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Spread bets and CFDs are complex instruments and come with a high risk of losing money rapidly due to leverage.

Santa rally

You’ll often hear about a so-called Santa rally affecting stock markets in December, and there’s strong evidence that it exists. So what is the Santa rally, and when exactly does it occur?

Why trade Santa rallies with IG?

  • 24-hour dealing

    On the FTSE 100 and other major indices

  • Sunday trading

    Take a weekend position on key markets

  • Take a long term view

    Buy and sell global shares and ETFs

What is a Santa rally?

As the name implies, a Santa rally is the term for when stock markets post positive results in the run up to Christmas and New Year.

UK investors, for instance, have come to expect the FTSE 100 to achieve a good return in December. And from 1985 to 2015, the FTSE has indeed made an average gain of 2.26% in the last month of the year, rising in value 83% of the time.

And it isn’t just the FTSE that can benefit from a Santa rally, with stock indices around the world potentially affected. Often, though, talk of a Santa rally focusses on US indices.

What causes a Santa rally?

Quite why this phenomenon should occur is unclear, and in truth there are probably several factors behind each individual rally. But a few of the major theories on why markets rally in December include:

  • Seasonal goodwill among investors, who are more willing to buy around Christmas
  • Markets rising on lower volumes over the holiday period
  • Fund managers rebalancing their portfolios before the end of the year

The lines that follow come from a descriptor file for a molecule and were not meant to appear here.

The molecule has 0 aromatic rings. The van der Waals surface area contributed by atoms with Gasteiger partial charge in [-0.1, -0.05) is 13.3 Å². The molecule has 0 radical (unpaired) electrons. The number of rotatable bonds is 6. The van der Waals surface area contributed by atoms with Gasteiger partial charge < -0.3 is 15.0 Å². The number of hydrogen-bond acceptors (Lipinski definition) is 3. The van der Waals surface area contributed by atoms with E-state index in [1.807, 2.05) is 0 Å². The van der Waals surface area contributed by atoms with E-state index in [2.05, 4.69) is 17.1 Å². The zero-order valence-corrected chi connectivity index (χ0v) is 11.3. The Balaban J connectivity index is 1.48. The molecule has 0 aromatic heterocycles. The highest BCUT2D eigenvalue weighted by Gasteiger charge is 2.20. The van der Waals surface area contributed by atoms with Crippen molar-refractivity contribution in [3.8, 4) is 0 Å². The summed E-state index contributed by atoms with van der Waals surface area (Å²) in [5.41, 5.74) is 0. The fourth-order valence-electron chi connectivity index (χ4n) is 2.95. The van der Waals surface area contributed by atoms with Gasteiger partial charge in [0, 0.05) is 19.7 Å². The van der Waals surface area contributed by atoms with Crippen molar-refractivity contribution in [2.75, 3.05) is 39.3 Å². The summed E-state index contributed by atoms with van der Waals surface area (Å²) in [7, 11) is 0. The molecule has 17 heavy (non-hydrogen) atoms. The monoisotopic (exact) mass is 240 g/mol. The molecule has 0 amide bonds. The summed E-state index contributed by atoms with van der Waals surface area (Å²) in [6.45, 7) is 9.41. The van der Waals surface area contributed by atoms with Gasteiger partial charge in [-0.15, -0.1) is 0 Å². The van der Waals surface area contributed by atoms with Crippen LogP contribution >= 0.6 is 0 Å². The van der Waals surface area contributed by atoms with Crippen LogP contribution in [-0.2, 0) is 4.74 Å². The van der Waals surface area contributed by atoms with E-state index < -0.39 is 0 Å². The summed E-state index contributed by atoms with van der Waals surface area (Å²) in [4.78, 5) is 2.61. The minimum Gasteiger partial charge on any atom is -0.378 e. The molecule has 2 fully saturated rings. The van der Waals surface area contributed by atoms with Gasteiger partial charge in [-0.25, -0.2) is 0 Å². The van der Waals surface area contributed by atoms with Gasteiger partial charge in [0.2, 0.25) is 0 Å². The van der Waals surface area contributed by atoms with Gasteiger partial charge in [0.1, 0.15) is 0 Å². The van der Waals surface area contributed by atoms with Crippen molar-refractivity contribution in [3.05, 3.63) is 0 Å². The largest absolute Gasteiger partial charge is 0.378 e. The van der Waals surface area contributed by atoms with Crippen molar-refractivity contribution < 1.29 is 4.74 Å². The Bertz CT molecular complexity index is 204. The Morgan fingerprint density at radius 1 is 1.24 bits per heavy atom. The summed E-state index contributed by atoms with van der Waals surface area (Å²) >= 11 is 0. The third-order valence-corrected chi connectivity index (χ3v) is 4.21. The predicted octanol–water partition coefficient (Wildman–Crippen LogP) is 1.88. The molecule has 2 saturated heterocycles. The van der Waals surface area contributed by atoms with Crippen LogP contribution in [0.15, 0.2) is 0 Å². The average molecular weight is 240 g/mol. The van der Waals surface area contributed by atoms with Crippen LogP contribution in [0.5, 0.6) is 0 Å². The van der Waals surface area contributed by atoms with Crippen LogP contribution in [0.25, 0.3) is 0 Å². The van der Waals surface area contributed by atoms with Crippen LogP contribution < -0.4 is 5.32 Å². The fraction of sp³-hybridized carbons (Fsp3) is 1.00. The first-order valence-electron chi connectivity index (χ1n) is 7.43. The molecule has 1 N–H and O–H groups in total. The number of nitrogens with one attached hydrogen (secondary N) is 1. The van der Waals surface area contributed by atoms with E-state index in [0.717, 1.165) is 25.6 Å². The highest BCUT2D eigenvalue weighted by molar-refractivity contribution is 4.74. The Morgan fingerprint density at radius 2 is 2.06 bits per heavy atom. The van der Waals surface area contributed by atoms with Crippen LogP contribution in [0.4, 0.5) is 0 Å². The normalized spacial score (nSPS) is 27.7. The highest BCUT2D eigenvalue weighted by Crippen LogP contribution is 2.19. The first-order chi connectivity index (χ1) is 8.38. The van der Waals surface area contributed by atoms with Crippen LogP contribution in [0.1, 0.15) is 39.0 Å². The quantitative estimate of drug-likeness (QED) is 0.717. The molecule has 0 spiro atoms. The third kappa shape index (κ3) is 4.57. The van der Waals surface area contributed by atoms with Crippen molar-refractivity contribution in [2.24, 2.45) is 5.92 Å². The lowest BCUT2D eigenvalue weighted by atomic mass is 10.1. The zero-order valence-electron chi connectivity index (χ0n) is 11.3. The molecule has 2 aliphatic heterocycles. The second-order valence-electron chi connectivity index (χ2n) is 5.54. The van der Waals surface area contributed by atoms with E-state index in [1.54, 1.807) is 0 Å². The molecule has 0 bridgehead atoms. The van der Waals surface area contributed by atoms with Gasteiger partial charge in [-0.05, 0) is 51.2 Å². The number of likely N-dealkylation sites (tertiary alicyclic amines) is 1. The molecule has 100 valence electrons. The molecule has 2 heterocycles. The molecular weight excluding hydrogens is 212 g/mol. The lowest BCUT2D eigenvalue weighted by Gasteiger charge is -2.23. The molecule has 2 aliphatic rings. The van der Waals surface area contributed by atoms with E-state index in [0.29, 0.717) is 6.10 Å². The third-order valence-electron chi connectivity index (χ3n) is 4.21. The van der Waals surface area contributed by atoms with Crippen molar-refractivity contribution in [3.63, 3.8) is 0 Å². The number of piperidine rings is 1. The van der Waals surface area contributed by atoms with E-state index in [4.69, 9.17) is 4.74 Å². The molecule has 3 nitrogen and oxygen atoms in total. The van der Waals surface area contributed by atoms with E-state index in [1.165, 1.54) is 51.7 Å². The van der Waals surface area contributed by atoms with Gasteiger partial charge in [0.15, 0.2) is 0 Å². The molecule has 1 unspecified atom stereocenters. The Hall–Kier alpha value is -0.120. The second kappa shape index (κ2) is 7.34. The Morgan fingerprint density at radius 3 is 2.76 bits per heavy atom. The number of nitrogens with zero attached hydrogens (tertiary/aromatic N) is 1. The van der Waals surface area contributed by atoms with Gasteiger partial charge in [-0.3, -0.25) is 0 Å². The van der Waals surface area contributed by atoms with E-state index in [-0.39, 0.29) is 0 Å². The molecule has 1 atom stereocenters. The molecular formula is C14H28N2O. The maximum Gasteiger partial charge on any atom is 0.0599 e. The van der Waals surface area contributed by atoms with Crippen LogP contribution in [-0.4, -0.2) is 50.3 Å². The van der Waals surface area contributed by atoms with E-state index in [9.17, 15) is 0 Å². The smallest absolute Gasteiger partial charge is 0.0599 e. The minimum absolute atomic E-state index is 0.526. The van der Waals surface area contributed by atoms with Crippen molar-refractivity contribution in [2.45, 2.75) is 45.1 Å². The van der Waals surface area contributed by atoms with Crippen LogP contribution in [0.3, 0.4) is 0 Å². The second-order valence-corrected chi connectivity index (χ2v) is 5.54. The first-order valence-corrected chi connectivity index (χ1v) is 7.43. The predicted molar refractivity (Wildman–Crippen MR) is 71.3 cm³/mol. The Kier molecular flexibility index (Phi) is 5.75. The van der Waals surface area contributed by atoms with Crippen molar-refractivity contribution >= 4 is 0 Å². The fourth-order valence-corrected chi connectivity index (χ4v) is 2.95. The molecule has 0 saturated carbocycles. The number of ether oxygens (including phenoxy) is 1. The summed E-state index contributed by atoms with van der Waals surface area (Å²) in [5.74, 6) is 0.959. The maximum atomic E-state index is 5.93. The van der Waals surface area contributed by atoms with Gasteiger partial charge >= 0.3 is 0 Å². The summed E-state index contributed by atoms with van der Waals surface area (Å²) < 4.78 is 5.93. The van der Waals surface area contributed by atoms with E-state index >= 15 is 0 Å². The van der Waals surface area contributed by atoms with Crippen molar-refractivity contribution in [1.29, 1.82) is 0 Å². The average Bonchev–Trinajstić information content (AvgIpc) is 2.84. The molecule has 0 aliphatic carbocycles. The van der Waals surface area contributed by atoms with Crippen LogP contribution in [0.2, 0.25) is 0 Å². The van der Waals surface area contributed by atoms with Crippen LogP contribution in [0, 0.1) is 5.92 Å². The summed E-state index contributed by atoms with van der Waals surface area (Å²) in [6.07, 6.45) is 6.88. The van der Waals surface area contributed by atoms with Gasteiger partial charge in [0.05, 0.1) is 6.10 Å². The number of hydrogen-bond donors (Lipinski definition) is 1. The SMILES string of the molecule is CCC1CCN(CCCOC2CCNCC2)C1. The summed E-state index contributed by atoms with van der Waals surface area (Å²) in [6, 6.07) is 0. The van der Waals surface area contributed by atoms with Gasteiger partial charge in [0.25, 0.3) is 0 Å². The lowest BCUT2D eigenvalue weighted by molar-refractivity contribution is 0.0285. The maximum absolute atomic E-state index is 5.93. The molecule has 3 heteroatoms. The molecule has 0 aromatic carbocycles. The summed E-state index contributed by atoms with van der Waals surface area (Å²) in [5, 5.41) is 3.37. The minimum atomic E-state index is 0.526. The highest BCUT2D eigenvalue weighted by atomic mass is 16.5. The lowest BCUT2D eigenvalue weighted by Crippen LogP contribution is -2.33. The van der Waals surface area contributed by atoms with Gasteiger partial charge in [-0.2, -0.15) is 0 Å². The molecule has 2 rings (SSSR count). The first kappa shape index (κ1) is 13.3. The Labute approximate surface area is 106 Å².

• People investing their Christmas bonuses
  • Bargain hunting before stock prices rise in January (known as the January effect)

However, the biggest cause of a Santa rally may well be the psychology of the markets themselves. If indices post gains in December, people assume a Santa rally is on the cards and buy accordingly – leading to further gains.

When does a Santa rally start?

Interestingly, there is no agreement about when Santa rallies really start, with different sources offering conflicting answers. Does it last the whole of December, just the week before Christmas, or something in between?

At IG we decided to perform our own analysis, running the numbers over every possible combination of time periods on the FTSE and S&P from 1986-2015. And we found that the biggest rises in both indices typically occur from 16, 15 and 14 December. Overall, investing from these dates brought an average annual return of 2.53%, and a positive return 87% of the time. In contrast, investing over the first half of the month yielded an average loss of -0.23%. Read more about this analysis.

While you can get a broad idea of when a Santa rally might start by looking at historical data, each year’s Santa rally will be different. It might start early, it might start late, or it might not start at all. You can only know for sure if a Santa rally has taken place once it is already over.

How can you trade a Santa rally?

Santa rallies tend to have the most impact on major indices, so if you think one is about to start keep a close eye on markets like the FTSE 100, US 500, Wall Street and Germany 30. Of course, if those indices are on the rise then their constituent companies will be on the rise too – so large cap stocks around the world can be a good place to look.

Our market screener is a great way of finding stocks that suit your investment strategy.

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Think a Santa rally is on the cards this year? Take a position with 24-hour dealing on the FTSE 100.

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Average returns for dates in December

Start date Average gains FTSE 100 Average gains S&P 500
16 Dec 1.60% 1.20%
15 Dec 1.56% 1.13%
14 Dec 1.37% 0.95%
20 Dec 1.34% 0.88%
18 Dec 1.25% 0.94%
21 Dec 1.28% 0.88%
13 Dec 1.30% 0.83%
19 Dec 1.21% 0.81%
17 Dec 1.10% 0.80%
12 Dec 0.97% 0.73%

Table: Average returns for any date combination in December, by start date (1986-2015).

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